Joe Root has carried himself with real dignity despite it being a really difficult tour for the visitors. Picture: Mark Kolbe/Getty Images
Joe Root has carried himself with real dignity despite it being a really difficult tour for the visitors. Picture: Mark Kolbe/Getty Images

England skipper Joe Root has had a rugged tour and, after three half centuries in the first three Tests the pressure appears to be grinding him down.

But he has never lost his dignity and his status as a statesman of the game has been reflected in everything from saying “please’’ and “thank you’’ to net bowlers, to giving his gloves away to net watchers, to answering the relentless questions about his side’s poor form without any sense of resentment.

Pat Cummins has brought a cooler, more restrained tone to the Australian captaincy. Picture: David Gray/AFP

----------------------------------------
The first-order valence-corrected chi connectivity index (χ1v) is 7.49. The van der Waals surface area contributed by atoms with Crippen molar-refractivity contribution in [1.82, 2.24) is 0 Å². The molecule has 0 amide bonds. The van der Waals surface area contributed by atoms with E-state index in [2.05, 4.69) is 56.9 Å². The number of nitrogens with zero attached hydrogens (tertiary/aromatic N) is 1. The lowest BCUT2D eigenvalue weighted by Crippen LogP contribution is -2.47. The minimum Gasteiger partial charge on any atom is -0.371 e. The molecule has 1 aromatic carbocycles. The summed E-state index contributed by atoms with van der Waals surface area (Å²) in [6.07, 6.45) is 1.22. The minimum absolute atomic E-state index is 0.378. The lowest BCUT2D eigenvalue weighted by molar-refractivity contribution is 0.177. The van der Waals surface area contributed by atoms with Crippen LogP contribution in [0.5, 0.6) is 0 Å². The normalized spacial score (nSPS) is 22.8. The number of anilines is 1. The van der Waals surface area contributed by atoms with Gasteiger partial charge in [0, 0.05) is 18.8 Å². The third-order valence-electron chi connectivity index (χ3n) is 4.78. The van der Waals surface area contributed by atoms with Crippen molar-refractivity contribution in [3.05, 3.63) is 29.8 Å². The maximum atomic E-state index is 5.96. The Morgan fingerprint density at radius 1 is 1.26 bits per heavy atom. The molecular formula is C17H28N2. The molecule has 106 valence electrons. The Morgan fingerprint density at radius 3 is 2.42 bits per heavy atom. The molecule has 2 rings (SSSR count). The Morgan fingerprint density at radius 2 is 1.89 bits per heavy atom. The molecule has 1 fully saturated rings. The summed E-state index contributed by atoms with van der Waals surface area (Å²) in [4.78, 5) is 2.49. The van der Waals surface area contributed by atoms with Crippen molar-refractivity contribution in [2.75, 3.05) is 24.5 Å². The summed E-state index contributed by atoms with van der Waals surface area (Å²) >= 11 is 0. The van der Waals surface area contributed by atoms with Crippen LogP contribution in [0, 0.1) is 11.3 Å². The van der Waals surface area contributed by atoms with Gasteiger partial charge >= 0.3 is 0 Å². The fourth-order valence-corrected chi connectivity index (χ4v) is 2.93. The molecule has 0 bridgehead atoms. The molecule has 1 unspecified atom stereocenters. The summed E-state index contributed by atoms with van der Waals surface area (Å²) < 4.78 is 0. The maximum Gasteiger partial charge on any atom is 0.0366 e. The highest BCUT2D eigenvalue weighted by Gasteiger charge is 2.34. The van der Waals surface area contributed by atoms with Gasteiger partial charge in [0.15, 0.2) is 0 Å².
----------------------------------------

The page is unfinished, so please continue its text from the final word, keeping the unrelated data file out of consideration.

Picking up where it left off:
Pat Cummins has brought a cooler, more restrained tone to the Australian captaincy. Picture: David Gray/AFP

England have been poor this tour but there is respect, empathy and gratitude from Australia for their efforts to plough through a difficult tour.

England, who have been in and out of Covid bubbles for the past 18 months, know they cannot win by complaining about bubble life but the challenges of it have been relentless.

“Don’t underestimate the bubble effect on them,’’ said former Test quick and former English county coach Jason Gillespie.

“They are the country who have spent the most time in bubbles.

“It’s not an excuse but it is a reason. They have spent a lot of time in bubbles to keep the show on the road. People will say other people are doing it tougher and of course they are but it hasn’t been easy for them.’’